Schools Reopen as Learning Loss Rises and Mental Health Plummets

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Schools Reopen as Learning Loss Rises and Mental Health Plummets

Ava Paulsen, Editor in Chief

A year has passed since the COVID-19 pandemic forced students in LA county out of full-time in-person instruction. Elementary schools only recently opened to part-time in-person instruction; even then, much of the damage of online learning has already been inflicted. Students, particularly younger ones, are falling academically behind and are suffering from mental health issues due to the pandemic. 

A study conducted by Brown University in May of 2020 predicts K-12 student learning loss. One portion of the study states that there will be 63-68 percent of learning gains in reading compared to a typical school year and even fewer gains in math at 37-50 percent. More specifically, fifth and sixth graders are projected to only have 19 percent of the normal academic gains in mathematics. These statistics are detrimental to academic progress, and elementary school students are being unfairly affected. The loss of this foundational knowledge learned in elementary school for younger students is damaging to their future educational prospects. 

Further, there are reports of consequential mental health issues in young students from a study conducted by George Mason University which reached out to K-12 teachers about their student’s mental health. According to the study, 46 percent of teachers encountered students with mental health issues which includes, but is not limited to, anxiety, depression, trauma, and grief.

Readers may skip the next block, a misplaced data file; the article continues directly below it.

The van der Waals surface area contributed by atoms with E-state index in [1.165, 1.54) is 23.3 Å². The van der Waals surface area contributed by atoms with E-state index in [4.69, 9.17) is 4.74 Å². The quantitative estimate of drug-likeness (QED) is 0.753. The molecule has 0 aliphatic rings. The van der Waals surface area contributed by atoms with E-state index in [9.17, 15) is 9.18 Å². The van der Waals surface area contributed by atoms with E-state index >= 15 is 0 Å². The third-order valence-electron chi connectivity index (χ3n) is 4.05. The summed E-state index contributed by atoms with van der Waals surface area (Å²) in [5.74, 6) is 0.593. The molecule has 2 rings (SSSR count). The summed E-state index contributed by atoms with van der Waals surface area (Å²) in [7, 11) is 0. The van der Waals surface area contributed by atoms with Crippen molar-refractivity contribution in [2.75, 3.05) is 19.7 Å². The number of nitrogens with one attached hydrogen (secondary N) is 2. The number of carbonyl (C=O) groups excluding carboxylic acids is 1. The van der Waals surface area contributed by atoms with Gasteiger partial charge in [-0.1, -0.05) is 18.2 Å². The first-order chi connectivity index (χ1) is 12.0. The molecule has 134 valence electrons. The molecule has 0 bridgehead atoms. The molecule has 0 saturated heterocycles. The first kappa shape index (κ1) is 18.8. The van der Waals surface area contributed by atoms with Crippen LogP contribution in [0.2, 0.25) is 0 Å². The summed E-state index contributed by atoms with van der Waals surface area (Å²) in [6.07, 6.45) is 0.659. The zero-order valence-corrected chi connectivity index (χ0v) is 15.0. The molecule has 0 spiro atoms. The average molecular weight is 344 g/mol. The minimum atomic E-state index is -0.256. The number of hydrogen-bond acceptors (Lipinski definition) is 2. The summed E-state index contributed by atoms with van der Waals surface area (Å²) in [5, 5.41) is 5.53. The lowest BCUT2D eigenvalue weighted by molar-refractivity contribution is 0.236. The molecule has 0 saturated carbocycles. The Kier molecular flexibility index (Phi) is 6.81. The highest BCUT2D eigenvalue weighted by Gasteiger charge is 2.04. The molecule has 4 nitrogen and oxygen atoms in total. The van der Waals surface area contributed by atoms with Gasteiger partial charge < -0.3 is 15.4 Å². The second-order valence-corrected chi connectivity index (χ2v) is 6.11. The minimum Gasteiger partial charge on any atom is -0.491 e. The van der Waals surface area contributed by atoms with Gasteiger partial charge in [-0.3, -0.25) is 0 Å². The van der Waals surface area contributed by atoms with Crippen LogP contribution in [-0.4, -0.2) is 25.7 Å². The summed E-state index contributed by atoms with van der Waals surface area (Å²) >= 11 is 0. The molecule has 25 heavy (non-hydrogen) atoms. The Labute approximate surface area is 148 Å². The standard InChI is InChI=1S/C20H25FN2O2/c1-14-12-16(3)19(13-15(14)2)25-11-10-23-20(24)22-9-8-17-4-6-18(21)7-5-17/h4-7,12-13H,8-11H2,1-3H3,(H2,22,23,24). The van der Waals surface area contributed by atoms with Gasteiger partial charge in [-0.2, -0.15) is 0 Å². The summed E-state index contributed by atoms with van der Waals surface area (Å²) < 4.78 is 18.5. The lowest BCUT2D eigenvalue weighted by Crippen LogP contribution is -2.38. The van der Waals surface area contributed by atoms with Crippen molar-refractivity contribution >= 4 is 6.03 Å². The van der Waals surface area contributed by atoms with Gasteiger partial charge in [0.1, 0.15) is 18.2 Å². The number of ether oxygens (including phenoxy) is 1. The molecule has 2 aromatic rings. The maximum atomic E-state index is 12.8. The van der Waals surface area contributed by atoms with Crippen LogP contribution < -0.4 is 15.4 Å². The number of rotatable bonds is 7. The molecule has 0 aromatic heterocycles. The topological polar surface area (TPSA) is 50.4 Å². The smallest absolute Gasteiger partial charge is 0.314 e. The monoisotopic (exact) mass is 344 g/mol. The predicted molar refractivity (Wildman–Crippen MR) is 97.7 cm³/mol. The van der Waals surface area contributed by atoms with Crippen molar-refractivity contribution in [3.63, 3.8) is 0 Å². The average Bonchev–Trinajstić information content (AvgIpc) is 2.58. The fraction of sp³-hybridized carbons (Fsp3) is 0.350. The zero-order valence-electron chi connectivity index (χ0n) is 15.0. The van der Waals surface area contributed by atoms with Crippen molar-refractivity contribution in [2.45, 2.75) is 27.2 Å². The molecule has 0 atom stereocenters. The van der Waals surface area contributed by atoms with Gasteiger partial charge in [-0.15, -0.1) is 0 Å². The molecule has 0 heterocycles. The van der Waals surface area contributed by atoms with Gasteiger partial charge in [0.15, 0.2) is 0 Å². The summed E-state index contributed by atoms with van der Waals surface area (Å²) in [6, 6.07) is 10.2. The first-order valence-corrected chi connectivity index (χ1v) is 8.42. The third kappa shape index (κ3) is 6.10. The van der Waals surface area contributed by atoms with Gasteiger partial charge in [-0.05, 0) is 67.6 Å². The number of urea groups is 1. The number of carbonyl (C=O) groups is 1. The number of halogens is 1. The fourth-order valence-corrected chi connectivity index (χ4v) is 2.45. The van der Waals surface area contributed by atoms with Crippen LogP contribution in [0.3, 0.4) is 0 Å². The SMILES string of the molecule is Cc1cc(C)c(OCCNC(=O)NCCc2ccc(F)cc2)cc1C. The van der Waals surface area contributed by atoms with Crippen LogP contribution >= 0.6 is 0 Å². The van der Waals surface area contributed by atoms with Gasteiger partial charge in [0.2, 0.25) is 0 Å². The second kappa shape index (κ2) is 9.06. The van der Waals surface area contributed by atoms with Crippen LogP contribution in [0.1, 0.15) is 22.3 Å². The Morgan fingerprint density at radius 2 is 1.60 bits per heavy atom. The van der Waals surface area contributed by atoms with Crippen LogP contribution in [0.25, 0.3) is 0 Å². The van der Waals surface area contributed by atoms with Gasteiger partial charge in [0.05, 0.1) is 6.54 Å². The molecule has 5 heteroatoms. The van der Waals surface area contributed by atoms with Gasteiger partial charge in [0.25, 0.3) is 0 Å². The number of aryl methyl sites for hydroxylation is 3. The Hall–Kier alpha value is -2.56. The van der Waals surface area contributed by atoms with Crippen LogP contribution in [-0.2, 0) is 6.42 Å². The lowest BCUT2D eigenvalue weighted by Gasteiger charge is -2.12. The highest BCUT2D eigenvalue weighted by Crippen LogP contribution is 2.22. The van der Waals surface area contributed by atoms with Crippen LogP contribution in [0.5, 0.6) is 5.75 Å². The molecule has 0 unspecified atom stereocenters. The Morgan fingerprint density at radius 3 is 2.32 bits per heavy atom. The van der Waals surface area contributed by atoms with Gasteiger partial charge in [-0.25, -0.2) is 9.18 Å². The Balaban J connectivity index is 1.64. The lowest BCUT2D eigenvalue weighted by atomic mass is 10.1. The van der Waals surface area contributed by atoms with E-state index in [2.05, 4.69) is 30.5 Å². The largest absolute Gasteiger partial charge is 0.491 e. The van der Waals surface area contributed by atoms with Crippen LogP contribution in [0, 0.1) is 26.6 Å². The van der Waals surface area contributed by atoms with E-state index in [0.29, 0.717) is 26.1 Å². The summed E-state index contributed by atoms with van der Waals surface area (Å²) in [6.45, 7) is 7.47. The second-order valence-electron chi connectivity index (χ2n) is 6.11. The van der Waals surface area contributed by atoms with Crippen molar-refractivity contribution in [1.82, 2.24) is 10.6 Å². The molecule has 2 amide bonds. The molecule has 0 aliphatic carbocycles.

These statistics are tragic, but not surprising. According to the UK Mental Health Foundation, there are specific elements that directly contribute to younger students’ mental wellbeing. These include indoor and outdoor physical activity which unfortunately has been limited. Being a part of a family that gets along most of the time is another element, which cannot be guaranteed due to the additional stress of unemployment and possible infection. Finally, feeling as though the young person has some control over their life is important, which is difficult as no one has control of the virus. 

Lack of stability in these areas further contributes to mental and emotional turmoil for young students. Not to mention the grief that is associated with the mass death of the population and the inevitable trauma caused by a global pandemic. All of these factors directly impact students’ motivation to make an effort in school.

The big question is, what can the students of Castaic High School and the greater community do to help? 

A new community service project called Notes of Encouragement and Advice for Rising students or NEAR Delivery Service has just launched! This project will be collecting notes of encouragement and advice from older students and members of the community to give to rising sixth graders. 

The sixth graders transitioning to Jr. high school students are not only suffering from the learning loss and mental health issues listed above, but they are also missing the crucial year of transition and support that sixth grade provides. These letters will allow students with diverse experiences to write notes in order to pass on wisdom gained through the pandemic or advice from their experience in Jr. high school. 

The letters submitted will be given to the sixth-grade students at West Creek Academy before the end of the 2020-2021 school year. NEAR Delivery Service is currently working with Bring Change to Mind to expand the project to other campuses in order for other rising students to receive notes. 

This program would greatly appreciate submissions and you can also receive community service hours for your contribution. If you would like to participate visit the Instagram at @neardelivery or email [email protected].